Results Twenty-seven subjects (mean (range) age 38 (21–62) years, 38% male) completed the study, seven subjects with VCD (6 with a previous diagnosis of asthma), six physician-confirmed asthma alone and 14 healthy controls (HCs). Subjects with VCD were older, with higher HAD, baseline VAS and aJHCQ scores than the other groups. As expected, HS induced a greater fall in forced expiratory volume in 1 s (FEV1) in the group with asthma than in the VCD or HC groups. However, change in FIF50 after the final dose of HS did not significantly differ between groups. The change in mean VAS score, and particularly items 1 and 2, discriminated between VCD and the other groups during HS challenge (table 1).

Conclusion FIF50 may not be a useful dynamic marker of VCD during HS challenge, but our modified VCD VAS did show symptom changes in subjects with VCD compared with those with asthma and healthy controls. This tool could potentially be used in the diagnosis and treatment of VCD after further evaluation and validation.

Abstract S147 Table 1


P. W. Holmes, K. K. Lau, M. Crossett, G. S. Hamilton, P. G. Bardin. Respiratory & Sleep Medicine and Diagnostic Imaging, Monash University and Medical Centre, Melbourne, Australia

Background Vocal cord dysfunction (VCD) often masquerades as asthma, and previous studies have suggested that up to 30% of patients with asthma have upper airway dysfunction consistent with a diagnosis of VCD. Diagnosis of VCD is difficult, in part because it involves laryngoscopy which has practical constraints, and there is need for rapid non-invasive diagnosis.

Methods We used high resolution 320-slice dynamic volume CT to examine laryngeal function in patients with asthma with ongoing symptoms and suspected VCD. This new technology uses a 320-slice detector to scan a 16 cm Z-axis “volume” over time. It permits visualisation of the physical movement of an anatomical structure and provides imaging not achieved with traditional 64-slice helical scanners. Laryngeal luminal area was measured, and reductions >40% were judged to be consistent with a diagnosis of VCD.

Results A case series of 14 patients with a history of severe, symptomatic asthma and suspected VCD is presented. High speed 320-slice CT generated dynamic volume scans and provided accurate images of laryngeal function during inspiration and expiration. VCD could be assessed using static and real-time cine images combining volume-rendering reconstruction and virtual bronchoscopy techniques. Eight patients had clear evidence of VCD and the median reduction of luminal area during expiration was 75.2% compared with 12.7% in the six patients without VCD. Patients with VCD had no distinguishing clinical characteristics but tended to be obese females. Radiation doses were modest, in the range 1–3 mSv.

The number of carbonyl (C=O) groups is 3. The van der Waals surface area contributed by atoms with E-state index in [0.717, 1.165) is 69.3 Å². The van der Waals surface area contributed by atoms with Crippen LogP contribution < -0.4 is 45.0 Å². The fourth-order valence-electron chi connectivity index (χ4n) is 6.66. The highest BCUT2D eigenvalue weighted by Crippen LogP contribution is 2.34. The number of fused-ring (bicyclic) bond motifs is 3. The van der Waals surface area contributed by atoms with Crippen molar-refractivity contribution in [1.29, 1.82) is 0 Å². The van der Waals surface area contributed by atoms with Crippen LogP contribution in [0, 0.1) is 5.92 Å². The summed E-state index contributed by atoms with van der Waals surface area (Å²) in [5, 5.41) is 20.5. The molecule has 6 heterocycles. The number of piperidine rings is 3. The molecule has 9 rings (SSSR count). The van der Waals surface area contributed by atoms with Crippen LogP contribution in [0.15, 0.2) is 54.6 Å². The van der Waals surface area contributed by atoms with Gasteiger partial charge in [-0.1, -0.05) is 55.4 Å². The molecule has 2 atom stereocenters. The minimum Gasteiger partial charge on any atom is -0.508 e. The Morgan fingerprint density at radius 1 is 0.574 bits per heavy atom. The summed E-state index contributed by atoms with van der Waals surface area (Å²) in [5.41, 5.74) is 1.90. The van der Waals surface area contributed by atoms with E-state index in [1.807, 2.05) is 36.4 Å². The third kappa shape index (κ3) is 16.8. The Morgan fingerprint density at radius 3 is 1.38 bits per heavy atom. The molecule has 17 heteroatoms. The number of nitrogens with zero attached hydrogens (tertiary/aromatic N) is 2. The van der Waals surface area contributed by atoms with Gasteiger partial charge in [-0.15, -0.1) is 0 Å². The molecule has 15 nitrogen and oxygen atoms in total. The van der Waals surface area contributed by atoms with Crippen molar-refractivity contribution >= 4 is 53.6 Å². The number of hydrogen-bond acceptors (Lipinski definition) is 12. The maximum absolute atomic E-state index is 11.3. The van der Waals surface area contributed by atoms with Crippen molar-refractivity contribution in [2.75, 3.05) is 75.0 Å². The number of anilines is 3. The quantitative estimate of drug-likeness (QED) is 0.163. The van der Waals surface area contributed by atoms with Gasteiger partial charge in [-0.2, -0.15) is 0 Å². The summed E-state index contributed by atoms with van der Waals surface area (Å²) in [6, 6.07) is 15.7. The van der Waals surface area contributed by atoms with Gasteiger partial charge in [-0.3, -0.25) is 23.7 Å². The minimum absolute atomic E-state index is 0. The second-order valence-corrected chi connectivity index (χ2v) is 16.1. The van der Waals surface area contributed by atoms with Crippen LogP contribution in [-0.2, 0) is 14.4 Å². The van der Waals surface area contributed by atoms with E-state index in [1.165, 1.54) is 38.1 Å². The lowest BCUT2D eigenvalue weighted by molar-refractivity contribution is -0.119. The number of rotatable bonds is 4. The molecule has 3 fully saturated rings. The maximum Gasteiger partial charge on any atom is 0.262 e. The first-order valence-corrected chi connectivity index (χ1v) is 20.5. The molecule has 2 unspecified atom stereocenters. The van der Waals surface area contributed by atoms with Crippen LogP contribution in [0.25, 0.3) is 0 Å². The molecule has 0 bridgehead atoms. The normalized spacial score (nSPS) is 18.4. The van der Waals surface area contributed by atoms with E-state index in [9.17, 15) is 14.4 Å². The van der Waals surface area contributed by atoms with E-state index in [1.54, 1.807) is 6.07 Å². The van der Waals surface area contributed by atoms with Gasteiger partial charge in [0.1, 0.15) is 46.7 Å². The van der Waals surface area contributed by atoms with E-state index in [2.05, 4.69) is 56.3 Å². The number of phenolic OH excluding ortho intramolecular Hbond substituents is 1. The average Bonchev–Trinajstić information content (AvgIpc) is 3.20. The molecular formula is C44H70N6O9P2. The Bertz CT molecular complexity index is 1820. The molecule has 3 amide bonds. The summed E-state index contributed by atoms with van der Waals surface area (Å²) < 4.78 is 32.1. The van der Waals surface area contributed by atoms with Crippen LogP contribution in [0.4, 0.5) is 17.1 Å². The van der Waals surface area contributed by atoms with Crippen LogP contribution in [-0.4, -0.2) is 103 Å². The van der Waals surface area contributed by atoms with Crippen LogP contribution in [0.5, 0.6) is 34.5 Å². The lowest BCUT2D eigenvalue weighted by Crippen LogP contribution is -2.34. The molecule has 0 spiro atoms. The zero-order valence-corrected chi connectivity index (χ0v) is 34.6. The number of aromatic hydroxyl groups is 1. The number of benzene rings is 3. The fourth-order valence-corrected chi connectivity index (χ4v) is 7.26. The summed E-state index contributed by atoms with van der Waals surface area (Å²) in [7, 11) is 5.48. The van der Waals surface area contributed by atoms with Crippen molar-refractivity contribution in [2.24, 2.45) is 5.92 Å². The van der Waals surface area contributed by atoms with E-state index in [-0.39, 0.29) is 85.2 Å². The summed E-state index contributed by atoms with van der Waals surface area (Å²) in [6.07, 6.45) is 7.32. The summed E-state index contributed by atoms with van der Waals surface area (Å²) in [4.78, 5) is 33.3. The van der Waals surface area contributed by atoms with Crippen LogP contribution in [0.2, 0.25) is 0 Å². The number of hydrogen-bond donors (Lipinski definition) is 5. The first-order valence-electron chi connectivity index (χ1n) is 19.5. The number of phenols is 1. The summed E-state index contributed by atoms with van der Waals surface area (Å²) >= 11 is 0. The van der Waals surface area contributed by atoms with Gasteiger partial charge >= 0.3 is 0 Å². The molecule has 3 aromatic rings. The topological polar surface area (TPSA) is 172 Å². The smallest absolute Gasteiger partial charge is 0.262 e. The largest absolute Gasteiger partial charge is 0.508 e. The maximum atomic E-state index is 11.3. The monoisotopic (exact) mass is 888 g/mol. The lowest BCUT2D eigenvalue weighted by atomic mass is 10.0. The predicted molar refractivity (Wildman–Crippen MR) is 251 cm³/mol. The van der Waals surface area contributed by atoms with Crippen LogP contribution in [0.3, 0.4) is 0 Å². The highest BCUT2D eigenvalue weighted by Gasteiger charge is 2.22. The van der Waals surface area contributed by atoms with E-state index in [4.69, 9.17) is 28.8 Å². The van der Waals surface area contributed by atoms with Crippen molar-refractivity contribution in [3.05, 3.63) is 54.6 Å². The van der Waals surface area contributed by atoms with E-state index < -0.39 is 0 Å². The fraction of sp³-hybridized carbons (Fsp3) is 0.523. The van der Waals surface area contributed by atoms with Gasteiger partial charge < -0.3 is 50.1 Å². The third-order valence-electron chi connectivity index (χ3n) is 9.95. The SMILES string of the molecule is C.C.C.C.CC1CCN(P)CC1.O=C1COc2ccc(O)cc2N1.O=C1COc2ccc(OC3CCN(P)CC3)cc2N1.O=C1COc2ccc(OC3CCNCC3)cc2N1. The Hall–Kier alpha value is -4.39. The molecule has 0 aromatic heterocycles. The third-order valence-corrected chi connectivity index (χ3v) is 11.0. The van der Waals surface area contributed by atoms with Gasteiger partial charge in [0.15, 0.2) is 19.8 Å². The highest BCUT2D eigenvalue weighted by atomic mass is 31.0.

Conclusions Dynamic volume CT provided explicit images of the larynx, distinguished function of the vocal cords during the respiratory cycle and could identify VCD in a selected group of patients with asthma. With further refinement the technique will potentially provide a simple, non-invasive investigation to identify laryngeal dysfunction/VCD, permitting improved management of asthma.


1R. Ghosh, 1P. Cullinan, 2D. Strachan, 3D. Fishwick, 4J. Hoyle, 5C. Warburton, 1D. Jarvis, 1R. Hooper. 1Imperial College, London, UK, 2St George’s, University of London, London, UK, 3Centre for Workplace Health, Sheffield, UK, 4North Manchester General Hospital, Manchester, UK, 5Aintree Chest Centre, University Hospital Aintree, Liverpool, UK

Introduction Occupational exposures may cause adult-onset asthma. In this analysis we present the prevalence of exposure to asthmagenic agents and the associated risk of asthma by age 33 in participants in the 1958 birth cohort.

Methods All persons born in the first week of March in Britain in 1958 were recruited into the cohort. At age 33, 11 469 cohort members responded and of these 10 043 participants provided a full occupational history. Job descriptions were initially coded into Standard Occupational Classification 1990 using a text-based computer program. Blind to asthma status, we have recoded these jobs into the International Standard Classification of Occupations 1988 codes and applied an Asthma Specific Job Exposure Matrix,1 including an expert judgement step. Exposure to 22 agents was assigned. Major groups were high (HMW) and low molecular weight (LMW) antigens, mixed environments, irritants and other exposures, including environmental tobacco smoke (ETS). The prevalence of ever being exposed to one of these agents was determined. Using logistic regression adjusted for sex, smoking, father’s social class at birth and region. and after excluding those with “asthma/wheezy bronchitis” by age 16, we assessed the association of “ever asthma” at age 33 with these 22 exposures.

Results 38% of the cohort by age 33 had worked in a job identified as having a high risk for asthma. Excluding those with asthma/wheezy bronchitis by age 16, the prevalence of “ever asthma” at 33 was 4.8%. The prevalence of occupational exposure and the associated risk of asthma at 33 are shown in table 1. Reporting having worked in a job considered highly exposed to ETS was significantly associated with asthma. Nearly all jobs ascribed to this exposure were within the hospitality trade.

Conclusion In the period 1974–1991 over a third of those taking part in the 1958 cohort had been exposed to potentially high risk asthmagenic agents in the workplace. Working in jobs associated with high risk of exposure to ETS was associated with an increased risk of reporting asthma at age 33.

Funding: This work was funded by Asthma UK.

Abstract S149 Table 1